Another thing that we’re doing is holding small meetings of faculty who have more interest in talking about other ways we can build collaboration. We’ll be holding some meetings open to the public that are scientifically intense workshops, and we’ll be focusing them on areas where there’s already a lot of strength at CMU. We will also be bringing in some external speakers to interact with the great scientists we already have here.

You also mentioned technological approaches, such as machine learning and data-driven science. Do you believe these types of techniques are the future of the field?
I believe it’s a really important tool to help us understand the neural code in data that are being generated today. It used to be that people who are measuring from the brain would look at a single cell, and figure out how a single cell reacts to different inputs. From that they’d try and figure out what that single cell was encoding. Now, people are up to measuring thousands of units at a time, and that’s a tiny percentage of what’s going on in the brain. Trying to figure out from observing their firing pattern, for instance — what mental plan is being encoded at a particular instance — is a challenge. We need to have people in machine learning working hand in hand with neuroscientists to understand the kind of information likely to be meaningful in this data.

You mentioned different levels of complexity: from single cells to the whole brain. Do you find that integrating these different levels of complexity is a challenge?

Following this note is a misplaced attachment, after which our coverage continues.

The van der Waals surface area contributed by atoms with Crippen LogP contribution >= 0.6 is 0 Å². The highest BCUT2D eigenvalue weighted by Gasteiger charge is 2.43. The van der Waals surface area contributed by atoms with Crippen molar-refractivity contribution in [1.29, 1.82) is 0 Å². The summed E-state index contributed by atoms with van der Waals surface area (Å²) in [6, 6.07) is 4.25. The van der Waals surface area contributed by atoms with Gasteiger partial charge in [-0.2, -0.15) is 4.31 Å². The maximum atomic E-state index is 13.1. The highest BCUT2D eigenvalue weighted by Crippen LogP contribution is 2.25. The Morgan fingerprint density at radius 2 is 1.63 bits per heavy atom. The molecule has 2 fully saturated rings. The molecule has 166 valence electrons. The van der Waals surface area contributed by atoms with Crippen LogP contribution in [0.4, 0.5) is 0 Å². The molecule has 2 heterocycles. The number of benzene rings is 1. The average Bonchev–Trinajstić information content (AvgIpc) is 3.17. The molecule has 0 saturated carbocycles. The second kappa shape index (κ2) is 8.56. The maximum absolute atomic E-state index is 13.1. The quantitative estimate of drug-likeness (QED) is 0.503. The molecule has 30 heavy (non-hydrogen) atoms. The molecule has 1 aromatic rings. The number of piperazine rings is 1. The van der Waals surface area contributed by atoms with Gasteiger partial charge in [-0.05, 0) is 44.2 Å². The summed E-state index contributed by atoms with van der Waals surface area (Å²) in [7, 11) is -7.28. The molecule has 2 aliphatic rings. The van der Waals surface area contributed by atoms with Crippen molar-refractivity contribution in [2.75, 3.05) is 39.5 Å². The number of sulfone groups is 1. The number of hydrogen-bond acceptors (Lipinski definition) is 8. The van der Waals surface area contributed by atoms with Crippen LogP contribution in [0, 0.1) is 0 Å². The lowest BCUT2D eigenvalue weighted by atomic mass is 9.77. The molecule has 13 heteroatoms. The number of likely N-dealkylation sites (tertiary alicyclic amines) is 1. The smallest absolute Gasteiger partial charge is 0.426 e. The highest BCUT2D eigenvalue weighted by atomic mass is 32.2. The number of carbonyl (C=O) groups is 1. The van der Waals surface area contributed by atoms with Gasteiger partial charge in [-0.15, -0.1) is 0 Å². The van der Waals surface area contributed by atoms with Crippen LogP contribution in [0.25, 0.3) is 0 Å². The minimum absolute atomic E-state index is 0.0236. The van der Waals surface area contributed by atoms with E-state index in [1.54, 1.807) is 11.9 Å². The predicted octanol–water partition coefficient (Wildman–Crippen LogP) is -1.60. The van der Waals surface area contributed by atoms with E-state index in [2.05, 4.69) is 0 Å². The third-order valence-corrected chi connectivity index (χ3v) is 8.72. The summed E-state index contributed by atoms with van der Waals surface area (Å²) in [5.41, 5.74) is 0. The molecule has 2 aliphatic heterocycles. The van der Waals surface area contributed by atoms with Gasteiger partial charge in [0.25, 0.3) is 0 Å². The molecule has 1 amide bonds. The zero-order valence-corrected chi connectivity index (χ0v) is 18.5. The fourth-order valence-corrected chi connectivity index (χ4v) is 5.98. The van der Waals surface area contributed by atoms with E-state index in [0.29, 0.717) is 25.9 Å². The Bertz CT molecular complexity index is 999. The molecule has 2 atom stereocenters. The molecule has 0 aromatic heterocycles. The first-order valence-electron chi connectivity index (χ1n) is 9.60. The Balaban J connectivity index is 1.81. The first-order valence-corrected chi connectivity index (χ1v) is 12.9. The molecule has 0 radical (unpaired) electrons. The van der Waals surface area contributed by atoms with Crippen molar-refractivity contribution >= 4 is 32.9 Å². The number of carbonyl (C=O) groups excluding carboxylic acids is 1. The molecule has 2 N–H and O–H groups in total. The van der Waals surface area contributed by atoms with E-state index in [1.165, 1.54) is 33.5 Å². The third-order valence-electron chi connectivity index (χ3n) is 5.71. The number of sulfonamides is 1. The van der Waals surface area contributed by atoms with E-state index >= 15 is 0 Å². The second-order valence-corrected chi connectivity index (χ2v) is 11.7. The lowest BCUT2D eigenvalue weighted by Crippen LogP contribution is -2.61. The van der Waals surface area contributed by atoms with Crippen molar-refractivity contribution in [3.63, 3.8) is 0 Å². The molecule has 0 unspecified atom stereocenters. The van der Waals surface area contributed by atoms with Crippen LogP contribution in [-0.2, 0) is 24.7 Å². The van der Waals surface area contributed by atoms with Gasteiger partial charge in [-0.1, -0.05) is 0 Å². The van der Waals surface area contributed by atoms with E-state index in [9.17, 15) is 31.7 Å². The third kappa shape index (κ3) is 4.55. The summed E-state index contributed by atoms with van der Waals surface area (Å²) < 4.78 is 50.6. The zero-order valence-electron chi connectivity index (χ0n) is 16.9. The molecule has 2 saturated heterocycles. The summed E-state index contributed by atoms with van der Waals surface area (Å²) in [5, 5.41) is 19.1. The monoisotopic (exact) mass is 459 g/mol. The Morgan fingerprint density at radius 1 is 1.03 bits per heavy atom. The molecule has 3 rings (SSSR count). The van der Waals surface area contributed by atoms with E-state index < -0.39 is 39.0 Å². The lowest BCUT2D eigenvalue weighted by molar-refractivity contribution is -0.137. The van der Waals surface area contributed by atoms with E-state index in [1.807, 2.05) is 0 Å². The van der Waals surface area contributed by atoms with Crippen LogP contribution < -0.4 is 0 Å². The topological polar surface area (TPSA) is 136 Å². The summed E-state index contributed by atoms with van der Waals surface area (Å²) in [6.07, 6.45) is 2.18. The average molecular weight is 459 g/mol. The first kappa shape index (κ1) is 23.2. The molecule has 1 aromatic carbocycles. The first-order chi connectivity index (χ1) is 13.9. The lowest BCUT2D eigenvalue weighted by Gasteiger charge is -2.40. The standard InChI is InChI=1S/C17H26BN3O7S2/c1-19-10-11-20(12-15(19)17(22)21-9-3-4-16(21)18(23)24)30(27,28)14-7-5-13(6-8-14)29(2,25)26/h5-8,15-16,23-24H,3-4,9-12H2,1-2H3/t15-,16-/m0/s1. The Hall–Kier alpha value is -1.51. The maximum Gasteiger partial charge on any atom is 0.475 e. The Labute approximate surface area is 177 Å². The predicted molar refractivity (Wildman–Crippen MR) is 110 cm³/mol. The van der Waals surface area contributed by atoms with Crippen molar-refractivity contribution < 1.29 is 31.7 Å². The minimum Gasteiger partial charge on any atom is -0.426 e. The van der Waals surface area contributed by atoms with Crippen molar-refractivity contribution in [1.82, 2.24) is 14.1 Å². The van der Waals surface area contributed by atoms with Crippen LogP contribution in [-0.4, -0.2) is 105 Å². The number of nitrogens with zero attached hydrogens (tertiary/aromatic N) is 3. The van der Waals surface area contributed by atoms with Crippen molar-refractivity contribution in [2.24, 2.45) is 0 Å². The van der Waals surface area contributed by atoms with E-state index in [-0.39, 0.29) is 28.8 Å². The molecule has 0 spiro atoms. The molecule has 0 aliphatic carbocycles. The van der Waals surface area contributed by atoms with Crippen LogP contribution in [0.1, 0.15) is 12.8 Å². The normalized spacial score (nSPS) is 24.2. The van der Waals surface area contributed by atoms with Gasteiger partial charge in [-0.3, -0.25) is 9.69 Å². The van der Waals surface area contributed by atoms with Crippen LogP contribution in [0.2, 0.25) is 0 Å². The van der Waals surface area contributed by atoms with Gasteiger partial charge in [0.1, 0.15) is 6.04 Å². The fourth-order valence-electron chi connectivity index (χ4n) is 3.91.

Most scientists in academia tend to study one small problem — one sub-sub-subfield of some bigger field — and in neuroscience that’s especially true. There are people who work at the single unit level; there are people who work at the network level; there are people who work at the whole brain level. There are people who come at it from a behavioral standpoint and try and relate that to the brain. And all of these different levels are intricate and complicated and difficult to work on. What’s fun about CMU is people work across those scales pretty naturally, which is unusual.

What role do you believe the new neuroscience institute can play in the field of neuroscience as a whole?
CMU isn’t a huge university — if you look just across the street at Pitt, there are so many more people doing neuroscience than CMU will ever have. We can’t compete in sheer numbers, yet we are going to play a big role. All the things that CMU is known for in the external world are exactly the tools that neuroscience needs right now at this junction: technology and analysis and machine learning and data science and statistics. And that is why I’m excited to come to CMU.

I’m an electrical engineer by training, so I came at neuroscience from an information theory kind of viewpoint: what information is in the brain, at what moment, in what place. That kind of automatic analytic approach to understanding the data that comes from the brain is what I think the field needs, and what CMU can do uniquely.